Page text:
LANSING, Mich. (FOX 2) - As there are growing predictions in Michigan that the female vote will determine who will win the race for Governor, both women involved are implementing different strategies to attract those votes.
On Tuesday, Republican challenger Tudor Dixon put out her latest effort to get that vote in going after Michigan's superintendent of public instruction.
"I'm here first and foremost calling for the resignation of state superintendent Michael Rice," Dixon said.
After last week's crime-fighting message, Dixon rallied with moms behind her and said Michigan schools are being treated like laboratories.
"Radical political activists believe that our schools are laboratories for their social experiments and our children are their lab rats," she said.
The problem for the GOP hopeful is that Governor Gretchen Whitmer holds a 32-point lead with the all-important independent female voters. She's used the abortion issue to cement that lead.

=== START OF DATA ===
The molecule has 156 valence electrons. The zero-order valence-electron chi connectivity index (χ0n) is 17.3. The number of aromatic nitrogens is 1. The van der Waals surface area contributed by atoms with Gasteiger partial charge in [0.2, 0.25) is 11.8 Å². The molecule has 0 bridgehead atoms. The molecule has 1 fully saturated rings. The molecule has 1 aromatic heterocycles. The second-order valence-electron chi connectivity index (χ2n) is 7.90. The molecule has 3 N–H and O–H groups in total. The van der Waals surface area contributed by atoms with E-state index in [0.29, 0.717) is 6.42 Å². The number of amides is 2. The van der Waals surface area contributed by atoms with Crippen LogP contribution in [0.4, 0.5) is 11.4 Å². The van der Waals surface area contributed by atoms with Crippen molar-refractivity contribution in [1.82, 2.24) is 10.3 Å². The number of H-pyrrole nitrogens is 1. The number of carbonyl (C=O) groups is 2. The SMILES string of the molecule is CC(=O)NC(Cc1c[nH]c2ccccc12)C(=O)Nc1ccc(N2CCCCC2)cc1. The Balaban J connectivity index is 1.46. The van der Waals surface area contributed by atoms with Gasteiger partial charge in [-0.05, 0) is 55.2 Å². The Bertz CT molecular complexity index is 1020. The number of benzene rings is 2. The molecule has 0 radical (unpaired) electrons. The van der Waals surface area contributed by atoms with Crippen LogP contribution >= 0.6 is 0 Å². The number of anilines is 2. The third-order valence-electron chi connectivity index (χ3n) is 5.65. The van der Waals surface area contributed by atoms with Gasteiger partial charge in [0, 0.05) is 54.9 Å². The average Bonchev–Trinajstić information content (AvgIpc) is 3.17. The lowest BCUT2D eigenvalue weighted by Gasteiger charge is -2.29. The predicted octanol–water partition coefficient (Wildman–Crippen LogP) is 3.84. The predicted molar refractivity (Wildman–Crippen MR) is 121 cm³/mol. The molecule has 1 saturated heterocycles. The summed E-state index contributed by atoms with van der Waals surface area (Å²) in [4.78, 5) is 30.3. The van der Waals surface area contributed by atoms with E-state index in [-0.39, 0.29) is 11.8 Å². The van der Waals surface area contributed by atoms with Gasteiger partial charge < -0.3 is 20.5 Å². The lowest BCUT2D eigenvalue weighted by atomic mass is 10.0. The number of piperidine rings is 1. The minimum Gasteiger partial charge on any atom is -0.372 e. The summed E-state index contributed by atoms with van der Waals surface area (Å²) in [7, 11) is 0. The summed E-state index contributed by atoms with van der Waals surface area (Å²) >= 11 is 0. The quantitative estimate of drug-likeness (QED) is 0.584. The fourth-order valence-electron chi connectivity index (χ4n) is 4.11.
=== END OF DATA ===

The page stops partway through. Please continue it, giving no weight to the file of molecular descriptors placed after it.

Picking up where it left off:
If the polling data is correct, Dixon is out of step on the abortion issue with the majority of Michigan voters, which is why she wants to change the conversion to attract more female voters.
Gov. Gretchen Whitmer
Dixon objects to allowing biological boys to join female sports teams and going into their locker rooms.
"I will protect women's sports," she pledges.
She opposes gender-neutral bathrooms, doesn't want "puberty blockers given to kids behind their parents' backs," and accuses Dr. Rice of permitting students and teachers to ignore parents in a discussion of these sex-gender issues.
Dr. Rice has pledged to review the training video and his office says he will not resign but continue to work with parents and students.
The governor has also called for a review of the LGBTQ training video. The Democratic Party argues state law leaves sex education issues to local schools and parents have the right to take their children out of these classes.
The party also contends the governor supports parental involvement.
Which is something that Dixon also says she supports.
"We want to take our schools back and make sure that our parents are making the decisions," Dixon said.